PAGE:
It’s a funny thing about the age of maturity — just when you should be enjoying your prime, you realize how quickly it all flies by.
Kids think it’s better to be older than they are, no matter their age, so they look forward to their birthdays with excitement and jubilation. But by the time most of us hit 25, we wish we could slow down the clock. For every year that we live, it seems to tick that much faster.
I remember popping over to my grandmother’s house on one of my birthdays. She asked me how old I was, and when I replied, she exclaimed, “Wow! You’re old!”
To which I retorted, jokingly, “If you think I’m old, add 60 and look in a mirror!”
She died shortly thereafter. I miss laughing with her about age.
As I sit typing at my computer today, I remember when, 18 months ago, my baby started its entrance into this world. I was in the same office, same chair, same desk — same everything, save for the 50-pound basketball attached to my stomach.
I hurriedly finished a column due later that day, in between painful contractions. I remember excusing my typos in an e-mail to my editors, explaining the distracting events of my condition.
“Stop working and get to the hospital,” they reprimanded.
I did, and about 15 hours later my son was born.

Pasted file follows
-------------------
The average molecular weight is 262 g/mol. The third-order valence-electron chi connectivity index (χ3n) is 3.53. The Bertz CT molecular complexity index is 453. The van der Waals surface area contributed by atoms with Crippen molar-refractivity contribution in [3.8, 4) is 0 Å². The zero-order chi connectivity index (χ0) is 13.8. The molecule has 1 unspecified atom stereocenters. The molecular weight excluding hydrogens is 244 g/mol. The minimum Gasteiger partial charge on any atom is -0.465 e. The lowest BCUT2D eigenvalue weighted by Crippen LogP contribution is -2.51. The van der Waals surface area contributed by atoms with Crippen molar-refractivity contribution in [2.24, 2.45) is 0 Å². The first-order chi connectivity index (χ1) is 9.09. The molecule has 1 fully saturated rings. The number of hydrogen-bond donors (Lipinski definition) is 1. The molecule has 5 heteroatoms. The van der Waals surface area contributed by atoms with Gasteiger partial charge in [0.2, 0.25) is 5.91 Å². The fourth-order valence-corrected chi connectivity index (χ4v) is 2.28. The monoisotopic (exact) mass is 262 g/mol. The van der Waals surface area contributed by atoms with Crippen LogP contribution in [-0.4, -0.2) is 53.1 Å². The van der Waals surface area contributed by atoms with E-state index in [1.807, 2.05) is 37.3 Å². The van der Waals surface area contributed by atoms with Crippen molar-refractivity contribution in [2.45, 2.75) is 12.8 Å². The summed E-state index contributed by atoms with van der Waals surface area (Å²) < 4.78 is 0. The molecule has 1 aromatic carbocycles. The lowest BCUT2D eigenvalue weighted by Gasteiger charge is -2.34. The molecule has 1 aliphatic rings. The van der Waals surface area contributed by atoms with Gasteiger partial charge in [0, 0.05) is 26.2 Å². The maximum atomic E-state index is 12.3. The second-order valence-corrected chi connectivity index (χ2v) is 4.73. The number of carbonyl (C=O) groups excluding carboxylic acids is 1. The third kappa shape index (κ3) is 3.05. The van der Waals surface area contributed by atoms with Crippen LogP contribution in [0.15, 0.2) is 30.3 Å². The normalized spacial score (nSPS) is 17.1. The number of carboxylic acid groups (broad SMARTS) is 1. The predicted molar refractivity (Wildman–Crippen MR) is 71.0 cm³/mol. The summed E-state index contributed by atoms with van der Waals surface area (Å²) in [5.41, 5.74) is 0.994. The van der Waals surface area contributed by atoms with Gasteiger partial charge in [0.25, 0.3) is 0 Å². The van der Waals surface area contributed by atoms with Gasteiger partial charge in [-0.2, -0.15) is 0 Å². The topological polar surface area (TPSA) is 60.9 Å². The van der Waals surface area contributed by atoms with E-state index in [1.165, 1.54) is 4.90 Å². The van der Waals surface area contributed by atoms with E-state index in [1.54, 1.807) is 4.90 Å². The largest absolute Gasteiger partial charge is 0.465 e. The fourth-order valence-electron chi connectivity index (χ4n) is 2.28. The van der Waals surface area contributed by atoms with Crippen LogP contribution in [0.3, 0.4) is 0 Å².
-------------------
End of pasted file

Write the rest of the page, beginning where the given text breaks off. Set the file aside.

Now my days are filled with his laughter, his tears, his glee and his fears. He’s go-go-go and I relish the short break I get when he naps in the afternoons. Some days, when he’s hectic and my work seems to be piling up, I long for the evening hours when he’s fast asleep, calm and contained, and I can focus on me, my husband, and my work.
I’ve cherished every moment of this past year and a half, but these 18 months have gone by in the blink of an eye. Now, not only do I wish I could stop my aging clock completely, I wish I could slow my son’s down, too, just to savour each moment longer.
I’d much rather revel in his growing vocabulary (this morning, he looked out the window and said “rain”) than worry whether he’s smoking with his mates after school; I’d rather be amazed at his ability to climb a jungle gym than worry whether he’ll hurt himself on his summer expedition with his university pals; and I prefer to be impressed by his fearless attitude towards frigid splash pools than worry about his fearless teenage driving.
And even though I foresee mischief ahead (you can already see it in his eyes), and even rebellion, I want to be around to witness it.
As much as I want to, I can’t stop the clock. But I try to slow down and appreciate as much as I can, so I don’t miss anything along the way.